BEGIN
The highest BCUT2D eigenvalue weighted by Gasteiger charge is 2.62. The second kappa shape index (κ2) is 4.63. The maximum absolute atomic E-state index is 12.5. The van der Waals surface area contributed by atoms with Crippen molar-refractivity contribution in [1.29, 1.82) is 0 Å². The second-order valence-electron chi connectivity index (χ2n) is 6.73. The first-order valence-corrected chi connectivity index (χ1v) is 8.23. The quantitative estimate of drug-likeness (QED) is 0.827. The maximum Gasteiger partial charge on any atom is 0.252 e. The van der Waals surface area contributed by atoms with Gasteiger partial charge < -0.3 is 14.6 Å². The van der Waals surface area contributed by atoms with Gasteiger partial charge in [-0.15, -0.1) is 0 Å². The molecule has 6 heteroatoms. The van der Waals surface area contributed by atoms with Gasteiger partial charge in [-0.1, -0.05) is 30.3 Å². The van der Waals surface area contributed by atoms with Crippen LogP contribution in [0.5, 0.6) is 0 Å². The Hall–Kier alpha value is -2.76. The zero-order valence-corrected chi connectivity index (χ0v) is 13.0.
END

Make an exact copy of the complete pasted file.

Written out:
The highest BCUT2D eigenvalue weighted by Gasteiger charge is 2.62. The second kappa shape index (κ2) is 4.63. The maximum absolute atomic E-state index is 12.5. The van der Waals surface area contributed by atoms with Crippen molar-refractivity contribution in [1.29, 1.82) is 0 Å². The second-order valence-electron chi connectivity index (χ2n) is 6.73. The first-order valence-corrected chi connectivity index (χ1v) is 8.23. The quantitative estimate of drug-likeness (QED) is 0.827. The maximum Gasteiger partial charge on any atom is 0.252 e. The van der Waals surface area contributed by atoms with Gasteiger partial charge < -0.3 is 14.6 Å². The van der Waals surface area contributed by atoms with Gasteiger partial charge in [-0.15, -0.1) is 0 Å². The molecule has 6 heteroatoms. The van der Waals surface area contributed by atoms with Gasteiger partial charge in [-0.1, -0.05) is 30.3 Å². The van der Waals surface area contributed by atoms with Crippen LogP contribution in [0.5, 0.6) is 0 Å². The Hall–Kier alpha value is -2.76. The zero-order valence-corrected chi connectivity index (χ0v) is 13.0.